It was the Friday night following the September 11, 2001 terrorist attack on America.

As I had all week, I was anchoring the 11 p.m. news live when we aired a three-minute story about families and individuals at Ground Zero passing out “Missing” flyers.

They were still holding out hope their loved ones had magically survived in the fallen towers.

At one point, a young man started talking about his younger brother.

Holding a flyer with his brother’s picture on it, he talked about how they had shared a room growing up and he couldn’t imagine life without him.

Then he started sobbing.

At that second, for me, days of pent-up hidden emotion flooded my head.

The horrible attack had left nearly 3,000 innocent people dead in a single morning.

It had happened on our own shores, the scope of the destruction almost beyond comprehension.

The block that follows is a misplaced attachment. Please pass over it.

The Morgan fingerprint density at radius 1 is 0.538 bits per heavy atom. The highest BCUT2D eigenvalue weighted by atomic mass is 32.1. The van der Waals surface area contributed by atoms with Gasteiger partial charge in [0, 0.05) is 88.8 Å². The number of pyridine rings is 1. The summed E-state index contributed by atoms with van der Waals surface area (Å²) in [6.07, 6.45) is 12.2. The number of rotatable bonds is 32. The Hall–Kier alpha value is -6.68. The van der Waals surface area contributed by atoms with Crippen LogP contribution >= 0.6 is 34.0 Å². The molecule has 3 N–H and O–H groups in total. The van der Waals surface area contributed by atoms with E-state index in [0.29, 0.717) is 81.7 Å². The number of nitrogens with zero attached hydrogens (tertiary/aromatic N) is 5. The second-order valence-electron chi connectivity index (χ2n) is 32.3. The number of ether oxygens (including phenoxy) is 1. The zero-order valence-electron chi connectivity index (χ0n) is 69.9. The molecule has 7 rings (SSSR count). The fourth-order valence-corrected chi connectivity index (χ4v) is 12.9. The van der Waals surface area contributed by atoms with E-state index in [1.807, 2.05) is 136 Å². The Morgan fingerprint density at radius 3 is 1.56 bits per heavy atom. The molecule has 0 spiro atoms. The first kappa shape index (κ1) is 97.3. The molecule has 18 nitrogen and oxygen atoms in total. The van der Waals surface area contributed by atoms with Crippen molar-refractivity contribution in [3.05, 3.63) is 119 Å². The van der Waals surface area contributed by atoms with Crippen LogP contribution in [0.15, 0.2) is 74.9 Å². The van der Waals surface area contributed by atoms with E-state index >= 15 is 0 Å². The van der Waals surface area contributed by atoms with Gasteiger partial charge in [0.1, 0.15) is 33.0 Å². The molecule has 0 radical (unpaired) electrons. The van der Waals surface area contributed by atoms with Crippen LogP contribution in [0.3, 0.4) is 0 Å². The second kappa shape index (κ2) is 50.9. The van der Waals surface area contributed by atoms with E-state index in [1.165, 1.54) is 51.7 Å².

The tallest buildings in our nation’s largest city brought down in two hours.

The Pentagon in Washington, DC, the symbol of our military might, now had a huge smoldering hole in its side.

A third plane, brought down by heroes on board, had been on its way to destroy either the U.S. Capitol or the White House.

How could this happen in America, the most powerful nation on Earth?

[EXCLUSIVE: Pataki, Giuliani, Clinton & New York Following 9/11 by Jim Heath]

The family members and loved ones and the entire country were still trying to make sense of it all.

As the story ended, the camera came back to me.

For a split second I couldn’t move I looked down, trying to regain my composure, but a tear was already making its way down my cheek.

Feeling suffocated was a new experience for me on live television, but that story—especially the young man looking for his brother—had been too much.

Another second or two went by before I looked up and quietly said, “excuse me,” and ignoring what was on the teleprompter, ad-libbed:

“Whatever you’re doing right now please join us in remembering the thousands who died earlier this week and send a prayer to their families.”

It was the single most difficult moment in my television career.

May we always remember the victims, and continue to send prayers to their families.

 

WATCH: Jim Heath & MSNBC 9/11 Story:

 

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